Internet Shakespeare Editions


Jump to line
Help on texts

About this text

  • Title: Othello (Quarto 1, 1622)
  • Editor: Donald Bailey
  • ISBN: 978-1-55058-466-0

    Copyright Internet Shakespeare Editions. This text may be freely used for educational, non-proift purposes; for all other uses contact the Coordinating Editor.
    Author: William Shakespeare
    Editor: Donald Bailey
    Peer Reviewed

    Othello (Quarto 1, 1622)

    Enter Othello, Iago, and attendants with Torches.
    Ia. Tho in the trade of warre, I haue slaine men,
    205Yet doe I hold it very stuft of Conscience.
    To doe no contriu'd murther; I lacke iniquity
    Sometimes to doe me seruice: nine or ten times,
    I had thought to haue ierk'd him here,
    Vnder the ribbes.
    Oth. Tis better as it is.
    210Iag. Nay, but he prated,
    And spoke such scuruy, and prouoking tearmes
    Against your Honor, that with the little godlinesse I haue,
    I did full hard forbeare him: but I pray sir,
    Are you fast married? For be sure of this,
    215That the Magnifico is much beloued,
    And hath in his effect, a voyce potentiall,
    As double as the Dukes, he will diuorce you,
    Or put vpon you what restraint, and greeuance,
    That law with all his might to inforce it on,
    220Weele giue him cable.
    Oth. Let him doe his spite,
    My seruices which I haue done the Seigniorie,
    Shall out tongue his complaints, tis yet to know,
    That boasting is an honour,
    225I shall provulgate, I fetch my life and being,
    From men of royall height, and my demerrits,
    May speake vnbonnited to as proud a fortune
    As this that I haue reach'd; for know Iago,
    But that I loue the gentle Desdemona,
    230I would not, my vnhoused free condition,
    Put into circumscription and confine
    For the seas worth, Enter Cassio with lights, Officers, and torches.
    But looke what lights come yonder.
    Ia. These are the raised Father and his friends,
    235You were best goe in:
    Oth. Not I, I must be found,
    My parts, my Title, and my perfect soule,
    Shall manifest me rightly: it is they.
    Ia. By Ianus I thinke no.
    240Oth. The seruants of the Duke, and my Leiutenant,
    The goodnesse of the night vpon your friends,
    What is the newes.
    Cas. The Duke does greete you Generall,
    245And he requires your hast, post hast appearance,
    Euen on the instant.
    Oth. What's the matter thinke you:
    Cas. Something from Cipres, as I may diuine,
    It is a businesse of some heate, the Galleyes
    250Haue sent a dozen frequent messengers
    This very night, at one anothets heeles:
    And many of the Consuls rais'd, and met,
    Are at the Dukes already: you haue bin hotly cald for,
    When being not at your lodging to be found,
    255The Senate sent aboue three seuerall quests
    To search you out.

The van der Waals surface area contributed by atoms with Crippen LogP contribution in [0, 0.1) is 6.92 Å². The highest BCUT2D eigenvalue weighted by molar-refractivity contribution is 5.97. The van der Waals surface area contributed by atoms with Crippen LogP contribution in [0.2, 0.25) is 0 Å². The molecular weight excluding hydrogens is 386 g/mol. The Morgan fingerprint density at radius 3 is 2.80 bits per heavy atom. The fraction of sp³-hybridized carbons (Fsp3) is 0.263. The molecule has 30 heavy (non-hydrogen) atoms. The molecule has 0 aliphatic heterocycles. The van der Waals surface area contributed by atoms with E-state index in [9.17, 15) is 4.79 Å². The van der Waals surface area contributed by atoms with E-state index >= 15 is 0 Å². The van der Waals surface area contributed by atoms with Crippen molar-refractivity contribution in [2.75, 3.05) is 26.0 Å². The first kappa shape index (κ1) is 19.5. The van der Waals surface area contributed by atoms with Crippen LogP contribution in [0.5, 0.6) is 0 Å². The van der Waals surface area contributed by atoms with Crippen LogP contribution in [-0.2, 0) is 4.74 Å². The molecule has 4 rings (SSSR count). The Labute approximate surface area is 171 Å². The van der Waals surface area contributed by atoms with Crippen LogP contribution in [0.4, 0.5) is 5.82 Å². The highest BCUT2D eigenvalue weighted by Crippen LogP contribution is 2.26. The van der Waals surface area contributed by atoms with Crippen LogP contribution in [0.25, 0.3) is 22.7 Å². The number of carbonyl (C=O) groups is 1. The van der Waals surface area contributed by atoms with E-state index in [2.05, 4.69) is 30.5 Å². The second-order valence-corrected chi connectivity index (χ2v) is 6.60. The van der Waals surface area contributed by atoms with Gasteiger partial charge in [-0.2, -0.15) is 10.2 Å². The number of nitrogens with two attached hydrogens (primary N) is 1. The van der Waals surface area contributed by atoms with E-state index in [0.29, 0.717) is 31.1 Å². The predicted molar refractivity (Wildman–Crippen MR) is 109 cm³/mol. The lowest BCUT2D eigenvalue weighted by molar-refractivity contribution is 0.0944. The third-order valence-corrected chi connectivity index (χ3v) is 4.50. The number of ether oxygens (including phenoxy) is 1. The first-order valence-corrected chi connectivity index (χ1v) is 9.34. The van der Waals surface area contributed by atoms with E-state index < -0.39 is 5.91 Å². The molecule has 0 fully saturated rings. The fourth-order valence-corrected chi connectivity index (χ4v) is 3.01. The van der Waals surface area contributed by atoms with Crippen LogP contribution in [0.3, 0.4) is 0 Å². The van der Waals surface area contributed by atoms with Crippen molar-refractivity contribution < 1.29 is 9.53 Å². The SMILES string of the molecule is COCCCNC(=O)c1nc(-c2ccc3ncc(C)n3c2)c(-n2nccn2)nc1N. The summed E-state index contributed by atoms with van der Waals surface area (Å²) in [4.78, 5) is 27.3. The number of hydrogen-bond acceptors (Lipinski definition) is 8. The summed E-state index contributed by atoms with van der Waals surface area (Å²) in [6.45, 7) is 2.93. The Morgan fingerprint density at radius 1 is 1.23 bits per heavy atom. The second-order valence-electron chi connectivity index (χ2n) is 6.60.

Otht Tis well I am found by you,
    Ile spend a word here in the house, and goe with you.
    260Cas. Auncient, what makes he here?
    Ia. Faith he to night, hath boorded a land Carrick:
    If it proue lawfull prize, hee's made for euer.
    Cas. I doe not vnderstand.
    Ia. Hee's married,
    265Cas. To who?
    265.1Enters Brabantio, Roderigo, and others with lights
    and weapons.
    Ia. Marry to.---- Come Captaine, will you goe?
    Oth. Ha, with who?
    Cas. Here comes another troupe to seeke for you.
    270Ia. It is Brabantio, Generall be aduisde,
    He comes to bad intent.
    Oth. Holla, stand there.
    Rod. Seignior, it is the Moore.
    Cra. Downe with him theife.
    275Ia. You Roderigo, Come sir, I am for you.
    Oth. Keepe vp your bright swords, for the dew will rust em,
    Good Seignior you shall more command with yeares
    Then with your weapons.
    Bra. O thou foule theefe, where hast thou stowed my daughter?
    Dambd as thou art, thou hast inchanted her,
    For ile referre me to all thing of sense,
    Whether a maide so tender, faire, and happy,
    285So opposite to marriage, that she shund
    The wealthy curled darlings of our Nation,
    Would euer haue (to incurre a general mocke)
    Runne from her gardage to the sooty bosome
    Of such a thing as thou? to feare, not to delight,
    Such an abuser of the world, a practiser
    Of Arts inhibited, and out of warrant?
    Lay hold vpon him, if he doe resist,
    Subdue him at his perill.
    300Oth. Hold your hands:
    Both you of my inclining and the rest,
    Were it my Qu. to fight, I should haue knowne it,
    Without a prompter, where will you that I goe,
    And answer this your charge?
    305Bra. To prison till fit time
    Of Law, and course of direct Session,
    Call thee to answer.
    Oth. What if I doe obey,
    How may the Duke be therewith satisfied,
    310Whose Messengers are heere about my side,
    Vpon some present businesse of the State,
    To beare me to him.
    Officer. Tis true most worthy Seignior,
    The Duke's in Councell, and your noble selfe,
    315I am sure is sent for.
    Bra. How? the Duke in Councell?
    In this time of the night? bring him away,
    Mine's not an idle cause, the Duke himselfe,
    Or any of my Brothers of the State,
    320Cannot but feele this wrong, as twere their owne.
    For if such actions, may haue passage free,
    Bondslaues, and Pagans, shal our Statesmen be. Exeunt.